Technical information, news, research, and opinion on avalanches, snow safety, and winter backcountry travel.

Monday, November 23, 2009

Types Of Instability

Don't you, forget about me—Simple Minds

NOTE: Backcountry avalanche forecasting is composed of four interconnected elements: goal, people, awareness, and uncertainty. The type of instability is linked to awareness and uncertainty—maintaining awareness and managing uncertainty are central tools for helping people successfully accomplish the goal of backcountry avalanche forecasting.

It's important to outline the two key classes of instability: temporary instability in new snow and persistent instability in old snow. Safe winter backcountry travel often involves dealing with both types of instability to some degree. Persistent instabilities are harder to trigger but much more difficult to manage. Temporary instabilities are much easier to trigger and easier to manage. Since it doesn't take very much snow to bury, injure, or kill a person, both types of instability can be equally dangerous.

Table 1.1. The two types of instability.
Short-Term InstabilityGenerally found in new snow ( storm snow ). Instability expressed by loose snow avalanches and soft slab avalanches. Generally does not surprise professionals; definitely surprises recreationists. Instability at surface is easy to find. Large, new-snow slab avalanches may trigger secondary avalanches that involve long-term instability. Recency is critical factor; sensitivity to trigger is high. Hazard is obvious.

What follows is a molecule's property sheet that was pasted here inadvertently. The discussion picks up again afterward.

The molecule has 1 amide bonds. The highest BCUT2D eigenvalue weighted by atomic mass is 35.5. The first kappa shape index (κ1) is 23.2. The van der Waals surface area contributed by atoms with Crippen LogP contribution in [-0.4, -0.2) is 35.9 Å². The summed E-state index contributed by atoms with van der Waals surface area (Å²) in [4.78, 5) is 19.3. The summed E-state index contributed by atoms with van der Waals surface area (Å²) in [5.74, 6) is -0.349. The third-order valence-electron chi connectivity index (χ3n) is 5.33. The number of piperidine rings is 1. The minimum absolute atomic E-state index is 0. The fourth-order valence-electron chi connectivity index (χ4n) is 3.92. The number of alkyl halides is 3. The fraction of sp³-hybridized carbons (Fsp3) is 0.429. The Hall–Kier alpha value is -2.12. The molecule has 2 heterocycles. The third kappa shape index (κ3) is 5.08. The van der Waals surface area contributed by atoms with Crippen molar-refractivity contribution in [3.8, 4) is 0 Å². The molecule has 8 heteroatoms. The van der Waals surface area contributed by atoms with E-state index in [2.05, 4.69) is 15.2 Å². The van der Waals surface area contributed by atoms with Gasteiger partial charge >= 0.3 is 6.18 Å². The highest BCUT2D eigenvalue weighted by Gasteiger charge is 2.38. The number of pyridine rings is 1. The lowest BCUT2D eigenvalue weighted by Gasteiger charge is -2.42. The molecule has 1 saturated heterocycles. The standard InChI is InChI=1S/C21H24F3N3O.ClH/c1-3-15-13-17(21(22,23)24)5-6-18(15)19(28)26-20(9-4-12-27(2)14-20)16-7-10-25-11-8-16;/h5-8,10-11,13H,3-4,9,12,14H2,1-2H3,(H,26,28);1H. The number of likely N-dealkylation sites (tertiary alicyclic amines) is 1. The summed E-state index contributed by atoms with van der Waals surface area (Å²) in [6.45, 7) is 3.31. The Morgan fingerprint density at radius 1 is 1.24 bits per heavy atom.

Long-Term InstabilityGenerally found in old snow. Instability expressed by wet or dry hard slab avalanches. Surprises professionals and recreationists alike. Instability far below surface is difficult to evaluate. Produces large primary avalanches. Sensitivity to trigger is unknown; recency is much less unimportant. Hazard is unclear.

Combinations Of Short-Term And Long-Term Instability
Absolutes are rare in chance-based activities such as backcountry avalanche forecasting. Even the type of instability is rarely a choice between one or the other. For the purposes of backcountry avalanche forecasting, instability is separated into weaknesses and triggers. The actual type and distribution of these weaknesses is usually a mix of long-term and short-term instabilities.

Figure 1.1. Combinations of long-term and short-term instability. The typical state of instability is often a blend of both, and largely defined by recent weather and the parameters of the snowpack.

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